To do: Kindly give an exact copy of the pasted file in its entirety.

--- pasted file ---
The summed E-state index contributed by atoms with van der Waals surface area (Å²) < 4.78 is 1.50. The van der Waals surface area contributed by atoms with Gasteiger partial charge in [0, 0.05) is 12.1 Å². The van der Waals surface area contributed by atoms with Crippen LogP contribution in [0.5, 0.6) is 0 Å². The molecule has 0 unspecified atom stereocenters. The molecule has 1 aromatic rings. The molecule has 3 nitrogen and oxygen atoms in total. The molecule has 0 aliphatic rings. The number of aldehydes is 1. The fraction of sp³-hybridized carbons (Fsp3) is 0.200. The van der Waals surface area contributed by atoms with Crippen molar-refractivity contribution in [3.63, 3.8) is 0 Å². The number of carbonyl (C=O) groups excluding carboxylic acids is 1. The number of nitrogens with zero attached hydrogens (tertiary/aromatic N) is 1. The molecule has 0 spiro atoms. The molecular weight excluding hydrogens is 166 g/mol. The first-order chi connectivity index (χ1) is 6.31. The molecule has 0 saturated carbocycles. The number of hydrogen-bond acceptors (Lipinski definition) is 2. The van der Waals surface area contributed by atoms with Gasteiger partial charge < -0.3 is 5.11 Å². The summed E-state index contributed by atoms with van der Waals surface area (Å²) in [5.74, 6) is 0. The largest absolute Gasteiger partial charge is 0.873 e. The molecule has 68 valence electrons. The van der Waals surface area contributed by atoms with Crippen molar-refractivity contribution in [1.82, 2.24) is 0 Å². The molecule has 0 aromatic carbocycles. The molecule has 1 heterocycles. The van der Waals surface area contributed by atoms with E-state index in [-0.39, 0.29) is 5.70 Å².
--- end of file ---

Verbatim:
The summed E-state index contributed by atoms with van der Waals surface area (Å²) < 4.78 is 1.50. The van der Waals surface area contributed by atoms with Gasteiger partial charge in [0, 0.05) is 12.1 Å². The van der Waals surface area contributed by atoms with Crippen LogP contribution in [0.5, 0.6) is 0 Å². The molecule has 0 unspecified atom stereocenters. The molecule has 1 aromatic rings. The molecule has 3 nitrogen and oxygen atoms in total. The molecule has 0 aliphatic rings. The number of aldehydes is 1. The fraction of sp³-hybridized carbons (Fsp3) is 0.200. The van der Waals surface area contributed by atoms with Crippen molar-refractivity contribution in [3.63, 3.8) is 0 Å². The number of carbonyl (C=O) groups excluding carboxylic acids is 1. The number of nitrogens with zero attached hydrogens (tertiary/aromatic N) is 1. The molecule has 0 spiro atoms. The molecular weight excluding hydrogens is 166 g/mol. The first-order chi connectivity index (χ1) is 6.31. The molecule has 0 saturated carbocycles. The number of hydrogen-bond acceptors (Lipinski definition) is 2. The van der Waals surface area contributed by atoms with Gasteiger partial charge < -0.3 is 5.11 Å². The summed E-state index contributed by atoms with van der Waals surface area (Å²) in [5.74, 6) is 0. The largest absolute Gasteiger partial charge is 0.873 e. The molecule has 68 valence electrons. The van der Waals surface area contributed by atoms with Crippen molar-refractivity contribution in [1.82, 2.24) is 0 Å². The molecule has 0 aromatic carbocycles. The molecule has 1 heterocycles. The van der Waals surface area contributed by atoms with E-state index in [-0.39, 0.29) is 5.70 Å².